The sun shone and the rain held off on Saturday morning as members of the public and local party candidates joined Camden Cyclists for a leisurely and relaxed ride around Royal College Street, the award winning design (offering protected space for cyclists).
The event was part of the wider Space For Cycling Campaign being co-ordinated across the capital ahead of the local elections on May 22 whereby all main political party candidates from every borough ward have been asked to sign up to proposals from the public for safer cycling conditions.
A bike mechanic from cargo-bike company London Green Cycles was at hand to attend to any bike adjustments or repairs whilst Camden group members responded to questions, pointing to examples from a recent survey that found 73% of those polled would have cycled during the April tube strike were it not for the fear of motorised traffic. The cycle campaigners also quoted experts such as Professor Frank Kelly of King’s College, London, who recently stated that “measures to improve the quality of London’s polluted air” (estimated to cost up to £19 billion a year in the UK) “should include improvements to cycling infrastructure regardless of the cost”.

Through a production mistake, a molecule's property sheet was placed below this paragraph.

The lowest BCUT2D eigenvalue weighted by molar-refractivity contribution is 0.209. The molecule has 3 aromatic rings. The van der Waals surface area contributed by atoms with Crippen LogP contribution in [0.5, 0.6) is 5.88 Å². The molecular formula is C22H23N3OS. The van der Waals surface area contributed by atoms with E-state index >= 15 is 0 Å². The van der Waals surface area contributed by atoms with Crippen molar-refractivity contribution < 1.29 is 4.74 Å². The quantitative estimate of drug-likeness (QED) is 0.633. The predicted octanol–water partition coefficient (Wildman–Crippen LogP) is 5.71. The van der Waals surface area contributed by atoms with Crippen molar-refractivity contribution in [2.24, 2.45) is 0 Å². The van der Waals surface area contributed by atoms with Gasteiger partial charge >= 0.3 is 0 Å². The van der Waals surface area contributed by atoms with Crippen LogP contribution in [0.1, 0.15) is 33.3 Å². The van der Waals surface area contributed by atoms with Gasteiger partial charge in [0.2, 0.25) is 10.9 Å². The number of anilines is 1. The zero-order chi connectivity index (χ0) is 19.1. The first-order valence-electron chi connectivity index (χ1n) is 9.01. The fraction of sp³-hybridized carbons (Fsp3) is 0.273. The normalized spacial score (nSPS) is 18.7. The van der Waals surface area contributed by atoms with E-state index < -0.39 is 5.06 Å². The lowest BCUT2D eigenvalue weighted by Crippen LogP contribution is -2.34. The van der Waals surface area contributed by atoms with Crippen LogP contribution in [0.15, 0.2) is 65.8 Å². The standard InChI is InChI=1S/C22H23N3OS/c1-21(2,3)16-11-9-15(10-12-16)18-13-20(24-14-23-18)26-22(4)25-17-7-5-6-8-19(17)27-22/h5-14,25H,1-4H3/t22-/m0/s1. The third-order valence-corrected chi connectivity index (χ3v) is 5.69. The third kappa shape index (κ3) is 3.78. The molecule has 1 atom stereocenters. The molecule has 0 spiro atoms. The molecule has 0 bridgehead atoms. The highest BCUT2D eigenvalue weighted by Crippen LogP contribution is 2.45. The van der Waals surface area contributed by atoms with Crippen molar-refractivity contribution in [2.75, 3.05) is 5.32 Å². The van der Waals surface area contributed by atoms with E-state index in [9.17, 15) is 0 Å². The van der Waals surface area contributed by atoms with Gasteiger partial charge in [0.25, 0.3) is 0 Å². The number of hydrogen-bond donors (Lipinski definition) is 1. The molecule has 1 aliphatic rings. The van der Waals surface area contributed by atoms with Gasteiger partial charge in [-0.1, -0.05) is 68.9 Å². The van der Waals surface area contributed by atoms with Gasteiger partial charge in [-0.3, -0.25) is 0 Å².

Alongside these facts in the argument for widespread improvements members also referred to The Netherlands’ 40% of all commutes made by bike (compared to London’s 3%) – as are nearly half of all trips to school, while 58% of those aged 50 or over cycle regularly.
A counter recently set up on the street to show the number of bike journeys looks set to add to the case for increasing this kind of provision, with Royal College Street itself set for a north and south extension in the near future. Over 29,000 cyclists have been counted since the counter was installed on 15th April 2014. The weekday average for the week starting April 22nd was 1,745 cyclists – 111% increase compared to before upgrade and 54% since 2013. On April 28th with a Tube Strike: 2,405 cyclists were counted.
The following video was made by Lisa Tang
Account written by Steven Edwards and photographs by Caspar Brynnildsen